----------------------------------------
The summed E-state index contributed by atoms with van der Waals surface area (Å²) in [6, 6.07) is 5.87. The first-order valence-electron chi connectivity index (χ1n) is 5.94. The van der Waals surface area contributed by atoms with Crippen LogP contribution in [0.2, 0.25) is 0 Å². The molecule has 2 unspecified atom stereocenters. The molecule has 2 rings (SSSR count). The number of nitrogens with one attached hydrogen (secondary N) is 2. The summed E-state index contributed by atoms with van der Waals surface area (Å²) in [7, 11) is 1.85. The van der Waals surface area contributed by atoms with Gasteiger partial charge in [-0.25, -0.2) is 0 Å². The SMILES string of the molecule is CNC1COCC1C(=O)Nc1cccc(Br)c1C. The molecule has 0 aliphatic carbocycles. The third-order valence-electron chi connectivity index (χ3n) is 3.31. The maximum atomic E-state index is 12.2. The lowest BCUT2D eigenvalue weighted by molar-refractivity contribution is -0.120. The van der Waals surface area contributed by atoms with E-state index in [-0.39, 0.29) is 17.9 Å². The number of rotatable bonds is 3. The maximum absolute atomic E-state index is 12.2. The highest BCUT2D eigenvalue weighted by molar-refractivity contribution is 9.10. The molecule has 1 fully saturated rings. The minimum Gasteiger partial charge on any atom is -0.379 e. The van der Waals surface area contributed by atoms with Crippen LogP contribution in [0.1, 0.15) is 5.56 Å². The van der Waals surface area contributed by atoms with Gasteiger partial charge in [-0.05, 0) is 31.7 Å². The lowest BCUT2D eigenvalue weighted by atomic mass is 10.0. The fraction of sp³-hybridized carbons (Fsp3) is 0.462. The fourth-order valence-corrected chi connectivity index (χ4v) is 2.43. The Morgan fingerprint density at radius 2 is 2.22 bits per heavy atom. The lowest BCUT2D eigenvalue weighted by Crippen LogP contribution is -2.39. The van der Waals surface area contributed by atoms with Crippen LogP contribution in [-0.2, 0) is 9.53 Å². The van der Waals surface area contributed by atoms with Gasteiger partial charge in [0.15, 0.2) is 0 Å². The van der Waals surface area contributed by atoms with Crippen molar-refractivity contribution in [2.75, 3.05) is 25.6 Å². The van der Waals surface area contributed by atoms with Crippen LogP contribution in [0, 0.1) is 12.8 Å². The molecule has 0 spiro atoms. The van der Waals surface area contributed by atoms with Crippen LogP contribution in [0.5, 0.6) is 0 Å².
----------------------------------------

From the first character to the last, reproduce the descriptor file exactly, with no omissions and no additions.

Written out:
The summed E-state index contributed by atoms with van der Waals surface area (Å²) in [6, 6.07) is 5.87. The first-order valence-electron chi connectivity index (χ1n) is 5.94. The van der Waals surface area contributed by atoms with Crippen LogP contribution in [0.2, 0.25) is 0 Å². The molecule has 2 unspecified atom stereocenters. The molecule has 2 rings (SSSR count). The number of nitrogens with one attached hydrogen (secondary N) is 2. The summed E-state index contributed by atoms with van der Waals surface area (Å²) in [7, 11) is 1.85. The van der Waals surface area contributed by atoms with Gasteiger partial charge in [-0.25, -0.2) is 0 Å². The SMILES string of the molecule is CNC1COCC1C(=O)Nc1cccc(Br)c1C. The molecule has 0 aliphatic carbocycles. The third-order valence-electron chi connectivity index (χ3n) is 3.31. The maximum atomic E-state index is 12.2. The lowest BCUT2D eigenvalue weighted by molar-refractivity contribution is -0.120. The van der Waals surface area contributed by atoms with E-state index in [-0.39, 0.29) is 17.9 Å². The number of rotatable bonds is 3. The maximum absolute atomic E-state index is 12.2. The highest BCUT2D eigenvalue weighted by molar-refractivity contribution is 9.10. The molecule has 1 fully saturated rings. The minimum Gasteiger partial charge on any atom is -0.379 e. The van der Waals surface area contributed by atoms with Crippen LogP contribution in [0.1, 0.15) is 5.56 Å². The van der Waals surface area contributed by atoms with Gasteiger partial charge in [-0.05, 0) is 31.7 Å². The lowest BCUT2D eigenvalue weighted by atomic mass is 10.0. The fraction of sp³-hybridized carbons (Fsp3) is 0.462. The fourth-order valence-corrected chi connectivity index (χ4v) is 2.43. The Morgan fingerprint density at radius 2 is 2.22 bits per heavy atom. The lowest BCUT2D eigenvalue weighted by Crippen LogP contribution is -2.39. The van der Waals surface area contributed by atoms with Crippen LogP contribution in [-0.2, 0) is 9.53 Å². The van der Waals surface area contributed by atoms with Gasteiger partial charge in [0.15, 0.2) is 0 Å². The van der Waals surface area contributed by atoms with Crippen molar-refractivity contribution in [2.75, 3.05) is 25.6 Å². The van der Waals surface area contributed by atoms with Crippen LogP contribution in [0, 0.1) is 12.8 Å². The molecule has 0 spiro atoms. The van der Waals surface area contributed by atoms with Crippen LogP contribution in [0.5, 0.6) is 0 Å².